Mathieu Perona (Grad Year '05) - Société Générale - France

1. Where do you come from? Could you tell us about your education and, in particular, about the track in which you were at the Paris School of Economics?

I came to the Paris School of Economics through the École normale supérieure channel, after a Khâgne B/L. Something fairly classic. At the Paris School of Economics, I took part the APE Master, with an emphasis on empirical economics and econometrics. I continued with a PhD in economics, applying the tools of industrial organization to analyse public policies of the cultural industries. This provided me with a complete range on economic skills, from agent-based modelling to econometrics. While I did most of my PhD years at PSE, I finishedit with a temporary position (ATER) at SciencesPo's economics department.

 

2. Since your graduation at PSE, what kind of job have you had? According to you, what is the main value added that your education at PSE gave you?

After my PhD, I contemplated pursuing an academic career. However, personal constraints as well as some doubts about my interest in a lifelong academic carreer made me contemplate other options. I discovered that I had actually quite a few. I finally chose to work in the Risk division of Societe Generale, developing stress-testing and risk management quantitative methods. I am now manager of the stress-testing methodology team, a four-people group.

This job actually requires a large part of the skill I acquired at PSE, both during the Master and the PhD tracks. From the Master, I draw heavily from the econometric and macroeconomics foundations. Now that I am sometimes in the recruiter's seat, I value how important is the PSE blend of theoretical and applied works. From the PhD part, I have acquired the ability to quickly apprehend research article, something I see most people fresh from engineering schools lack.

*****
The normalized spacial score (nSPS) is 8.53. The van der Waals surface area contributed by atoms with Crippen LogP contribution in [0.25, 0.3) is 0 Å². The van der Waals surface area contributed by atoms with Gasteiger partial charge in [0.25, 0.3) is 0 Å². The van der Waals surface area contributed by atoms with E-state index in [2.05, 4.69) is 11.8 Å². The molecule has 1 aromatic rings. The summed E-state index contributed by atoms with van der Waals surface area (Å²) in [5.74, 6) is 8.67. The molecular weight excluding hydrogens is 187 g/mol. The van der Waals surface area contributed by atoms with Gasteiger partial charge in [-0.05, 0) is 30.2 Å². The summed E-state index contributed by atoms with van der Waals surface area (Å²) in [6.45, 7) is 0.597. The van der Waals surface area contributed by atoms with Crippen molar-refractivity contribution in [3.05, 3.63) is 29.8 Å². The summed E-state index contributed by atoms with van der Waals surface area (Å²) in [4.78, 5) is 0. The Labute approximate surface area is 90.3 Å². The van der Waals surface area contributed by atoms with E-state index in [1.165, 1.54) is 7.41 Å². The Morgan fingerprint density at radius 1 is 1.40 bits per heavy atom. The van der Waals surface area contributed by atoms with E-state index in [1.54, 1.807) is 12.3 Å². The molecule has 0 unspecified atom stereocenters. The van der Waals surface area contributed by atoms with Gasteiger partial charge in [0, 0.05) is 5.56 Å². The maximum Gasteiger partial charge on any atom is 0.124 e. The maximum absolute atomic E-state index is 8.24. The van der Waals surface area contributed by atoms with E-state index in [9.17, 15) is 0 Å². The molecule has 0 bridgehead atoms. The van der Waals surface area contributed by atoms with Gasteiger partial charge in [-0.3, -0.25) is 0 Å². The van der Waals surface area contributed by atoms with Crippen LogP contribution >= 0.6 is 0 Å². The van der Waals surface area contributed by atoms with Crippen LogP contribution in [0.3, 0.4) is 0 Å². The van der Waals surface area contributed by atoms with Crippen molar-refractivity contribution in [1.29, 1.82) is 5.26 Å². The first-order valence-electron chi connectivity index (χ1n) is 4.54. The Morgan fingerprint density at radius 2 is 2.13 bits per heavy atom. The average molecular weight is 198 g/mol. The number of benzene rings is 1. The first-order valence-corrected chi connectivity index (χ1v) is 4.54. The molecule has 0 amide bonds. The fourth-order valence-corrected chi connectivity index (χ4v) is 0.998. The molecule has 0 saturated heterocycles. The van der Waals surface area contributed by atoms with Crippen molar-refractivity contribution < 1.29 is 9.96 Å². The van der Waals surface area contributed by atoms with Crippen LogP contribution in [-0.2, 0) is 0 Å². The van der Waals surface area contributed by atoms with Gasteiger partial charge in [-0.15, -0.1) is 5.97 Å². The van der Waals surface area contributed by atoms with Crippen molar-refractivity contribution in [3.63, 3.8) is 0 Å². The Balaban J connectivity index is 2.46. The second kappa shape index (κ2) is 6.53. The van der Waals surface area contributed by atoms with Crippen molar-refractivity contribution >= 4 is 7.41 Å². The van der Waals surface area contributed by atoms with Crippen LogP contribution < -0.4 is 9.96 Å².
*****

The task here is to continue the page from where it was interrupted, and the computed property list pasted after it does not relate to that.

3. In your current position, what are the day-to-day challenges that your are facing?

Right now, stress testing may be one of the more challenging areas in the finance industry. Regulations are evolving fast and the regulators rely more and more on stress-testing tools for assessing bank's capital needs. This means I am doing something very experimental, much in a R&D stage, and applying it immediately to billions-of-euros-sized issues. There is currently no industry-wide consensus on the right methods - and the regulators are rightly worried about model risk - and data is often limited, which makes it a challenge to develop robust and meaningful approaches. 

Broadly speaking, the other key challenge is to develop strong quantitative methods - you have to convince your internal audit and the regulator that your methods are theoretically and empirically sound - and at the same time convey the intuition and meaning of the results to risk managers and business line operational with little or no quantitative background but a deep banking expertise. There, the PSE blend of using theory to analyze actual public policies gave me the right tools to communicate with both a technical and a non-technical audience.

End of story, for now.